Another province hit with surge in rabies; foxes on radar
Wednesday, July 20, 2016, 4:52 PM - Saskatchewan has become the latest province to deal with an uptick in rabies cases, following southern Ontario -- which has seen over 100 cases this year, and Nunavut, which reported an unusually high number of rabid foxes last spring, lasting into early 2016.
While it's rare for a human to become infected with rabies, the disease is serious with a fatality rate near 100 per cent when left untreated.
Rabies cases double in Saskatchewan
Between January 1 and July 13, 2016, Saskatchewan logged 18 cases of rabies, compared to nine cases reported during the same time last year.
In 2014, there were seven cases during that period.
Four cases involving a cow, a cat, a baby lamb and a baby goat have been confirmed this year, along with eight skunk and six bat cases.
"The primary vector for animal rabies in the province is the skunk," says Dr. Betty Althouse, Chief Veterinary Officer for the Province of Saskatchewan.
"We did have a good winter last year so there may have been more that survived the season carrying rabies rather than dying of the disease. We're not sure what's causing the increase." Dr. Althouse says rabies cases tend to increase between late July and the early fall, adding that it may be a good time to have pets vaccinated if they aren't already.
Photo credit: Graham Elder
Southern Ontario battling worst rabies outbreak in a decade
Meanwhile, rabies cases have soared 121 in Hamilton, Ont., prompting city officials to take drastic prevention measures like rabies vaccination pop-up clinics for pet owners and an aggressive campaign to distribute vaccines helicopter, dropping nearly 600,000 edible vaccines since early April.
As of July 14, tests have revealed 72 rabid raccoons, 48 rabid skunks and, as of last week, one bat.
"Nearly all human cases of rabies in Canada over the past several years have been a result of bites from rabid bats," the city said in a statement.
"Bat bites may be hard to see."
In 2015, two rabid bats were found, compared to one in 2013 and no rabid bats in 2012.
"While residents should always steer clear of wild animals, Hamilton has a high number of rabid raccoons and skunks, and the highest amount for Ontario," said Richard MacDonald of Public Health Services in a statement.
"We need people to stay away from wildlife, in particular raccoons, skunks, bats, and unknown dogs and cats. Our overall goal is to prevent human cases of rabies — as rabies is almost always fatal."
Scientists have linked the Hamilton outbreak to a hitchhiking raccoon. It appears the rabid animal from New York State hitchhiked hundreds of kilometres into the province, sparking the outbreak.
Susan Nadin-Davis, a researcher with the Canadian Food Inspection Agency focused on rabies research, told the Canadian Press (CP) her laboratory analyzed the rabies strain present in Ontario and then ran the results through a database. Nadin-Davis said the findings suggest the Ontario strain is closely related to one from southeastern New York state. It has different characteristics from strains found near the border.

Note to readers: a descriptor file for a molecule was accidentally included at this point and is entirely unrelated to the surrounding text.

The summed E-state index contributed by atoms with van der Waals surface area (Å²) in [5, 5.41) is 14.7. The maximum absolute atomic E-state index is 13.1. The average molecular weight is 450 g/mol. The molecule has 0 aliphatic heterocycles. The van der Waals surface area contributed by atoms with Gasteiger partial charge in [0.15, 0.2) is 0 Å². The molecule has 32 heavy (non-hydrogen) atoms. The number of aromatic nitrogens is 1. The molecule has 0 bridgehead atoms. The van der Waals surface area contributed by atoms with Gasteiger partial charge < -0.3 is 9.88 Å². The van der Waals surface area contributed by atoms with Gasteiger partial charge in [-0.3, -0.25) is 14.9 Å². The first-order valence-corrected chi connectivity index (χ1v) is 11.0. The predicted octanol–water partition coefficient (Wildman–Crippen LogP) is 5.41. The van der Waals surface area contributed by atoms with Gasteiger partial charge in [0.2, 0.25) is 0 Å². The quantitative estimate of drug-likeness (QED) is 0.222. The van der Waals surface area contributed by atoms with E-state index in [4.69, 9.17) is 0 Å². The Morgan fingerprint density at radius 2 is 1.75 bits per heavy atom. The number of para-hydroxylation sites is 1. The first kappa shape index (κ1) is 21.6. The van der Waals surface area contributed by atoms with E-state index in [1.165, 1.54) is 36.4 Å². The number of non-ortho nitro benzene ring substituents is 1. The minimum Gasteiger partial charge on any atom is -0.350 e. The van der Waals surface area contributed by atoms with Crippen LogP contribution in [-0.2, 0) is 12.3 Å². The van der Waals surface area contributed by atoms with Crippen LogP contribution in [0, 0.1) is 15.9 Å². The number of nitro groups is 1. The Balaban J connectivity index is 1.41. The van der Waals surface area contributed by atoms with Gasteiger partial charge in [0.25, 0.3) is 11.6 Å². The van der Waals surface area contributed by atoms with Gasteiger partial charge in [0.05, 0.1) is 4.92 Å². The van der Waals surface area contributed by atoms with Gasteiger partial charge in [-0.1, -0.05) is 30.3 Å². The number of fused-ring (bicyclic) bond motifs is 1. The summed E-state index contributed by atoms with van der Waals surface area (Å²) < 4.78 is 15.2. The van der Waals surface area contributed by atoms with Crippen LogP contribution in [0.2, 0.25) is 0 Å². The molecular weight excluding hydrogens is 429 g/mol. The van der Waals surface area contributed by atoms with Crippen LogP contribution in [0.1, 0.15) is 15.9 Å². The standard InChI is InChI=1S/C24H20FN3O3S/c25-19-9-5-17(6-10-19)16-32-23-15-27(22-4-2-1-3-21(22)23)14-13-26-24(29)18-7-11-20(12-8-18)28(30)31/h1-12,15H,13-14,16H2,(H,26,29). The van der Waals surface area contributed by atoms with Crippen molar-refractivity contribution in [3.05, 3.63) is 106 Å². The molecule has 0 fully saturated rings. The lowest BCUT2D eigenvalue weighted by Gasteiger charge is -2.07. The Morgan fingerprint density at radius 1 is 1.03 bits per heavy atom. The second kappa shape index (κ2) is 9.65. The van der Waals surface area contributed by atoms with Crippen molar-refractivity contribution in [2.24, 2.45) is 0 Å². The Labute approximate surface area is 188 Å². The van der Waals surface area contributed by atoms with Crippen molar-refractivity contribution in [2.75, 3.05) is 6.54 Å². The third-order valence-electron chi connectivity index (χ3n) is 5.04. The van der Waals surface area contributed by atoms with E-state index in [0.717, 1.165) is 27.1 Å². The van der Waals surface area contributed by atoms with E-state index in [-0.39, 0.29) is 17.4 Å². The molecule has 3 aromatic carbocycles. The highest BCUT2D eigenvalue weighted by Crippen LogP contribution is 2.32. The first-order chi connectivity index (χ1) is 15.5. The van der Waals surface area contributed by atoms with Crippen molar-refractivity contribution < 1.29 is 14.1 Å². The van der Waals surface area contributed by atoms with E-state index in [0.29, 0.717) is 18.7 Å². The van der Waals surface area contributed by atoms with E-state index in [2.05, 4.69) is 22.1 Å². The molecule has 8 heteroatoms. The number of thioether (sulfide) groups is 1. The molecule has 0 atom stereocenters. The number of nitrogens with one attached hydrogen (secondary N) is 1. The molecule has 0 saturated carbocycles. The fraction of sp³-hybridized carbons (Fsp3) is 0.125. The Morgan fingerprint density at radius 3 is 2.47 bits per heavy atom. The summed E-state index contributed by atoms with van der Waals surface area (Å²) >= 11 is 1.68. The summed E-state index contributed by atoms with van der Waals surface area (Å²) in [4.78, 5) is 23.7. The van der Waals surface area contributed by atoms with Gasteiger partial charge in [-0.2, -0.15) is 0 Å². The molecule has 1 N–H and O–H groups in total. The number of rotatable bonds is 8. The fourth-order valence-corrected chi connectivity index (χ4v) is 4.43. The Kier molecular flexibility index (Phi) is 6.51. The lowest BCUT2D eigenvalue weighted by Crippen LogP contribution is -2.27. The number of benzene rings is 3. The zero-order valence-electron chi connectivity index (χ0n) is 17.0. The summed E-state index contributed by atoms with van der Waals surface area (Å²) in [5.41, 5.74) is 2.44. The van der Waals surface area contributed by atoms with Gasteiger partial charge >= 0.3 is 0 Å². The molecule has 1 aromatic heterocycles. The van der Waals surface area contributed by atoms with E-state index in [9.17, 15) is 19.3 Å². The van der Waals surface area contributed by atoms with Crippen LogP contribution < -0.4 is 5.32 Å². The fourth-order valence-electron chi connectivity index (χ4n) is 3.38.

"If we understand how rabies spreads, then we can identify tactics to prevent and reduce the chance of this happening again," she told CP.
Photo credit: Richard Schneider
Rabid foxes in Nunavut
Rabid foxes prompted advisories in Resolute Bay in December 2015 and Gjoa Haven in January 2016.
Last year, the territory reported 17 cases of rabies. This year's data has been sparse: According to Health Canada, only one cases of rabies, linked to a fox, has been reported in Nunavut. The caveat to that, however, is that only two samples have been submitted so far.
Unfortunately, the sheer size of the territory prevents health officials from enacting preventative measures similar to those being performed in southern Ontario. When localized outbreaks occur, officials issue public advisories and ask the public to have their pets vaccinated.
Suspicious-looking foxes or wolves are to be reported to a local conservation/bylaw officer.
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Are humans at risk?
While rabies can infect any mammal, the risk to humans remains low. "It's been many decades since there's been human cases [of rabies] in Saskatchewan," Dr. Althouse says. "We concentrate our preventative measures on protecting pets to minimize transfer to humans."
According to the Ministry of Health, the last known case of rabies infection in a human occurred in 1967 in the Ottawa area.
A total of 24 people in six provinces have died of rabies the disease in Canada since 1924.
Cases are broken down as follows:
- 12 in Quebec
- 6 in Ontario
- 2 in Saskatchewan
- 2 in Alberta
- 1 in British Columbia and
- 1 in Nova Scotia
Photo credit: Mikhail Raheb
What is rabies?
Rabies is a viral disease that can infect most mammals.
It is usually transmitted through the bite of a rabid animal. It infects the central nervous system and when left untreated, the death rate is nearly 100 percent.
- Muscle pain
Once symptoms show up the disease has a mortality rate of nearly 100 per cent.
Rabid animals usually act in an aggressive manner, may be foaming and the mouth and display little fear of humans.
The best way to protect your pets against rabies is to keep them up-to-date on their rabies vaccinations.
Avoid contact with wild animals and supervise pets when outside.
If you or a pet is bitten by an animal that may have rabies, wash the wound immediately with soap and water and consult a medical professional immediately.
Humans who have been exposed to rabies can be treated with immune globulin and four doses of a rabies vaccine over a two-week period, provided treatment is started as soon as possible.
In the past, post-exposure treatment consisted of painful injections in the stomach. Today's vaccines are less painful and can be injected into the arm and thigh.
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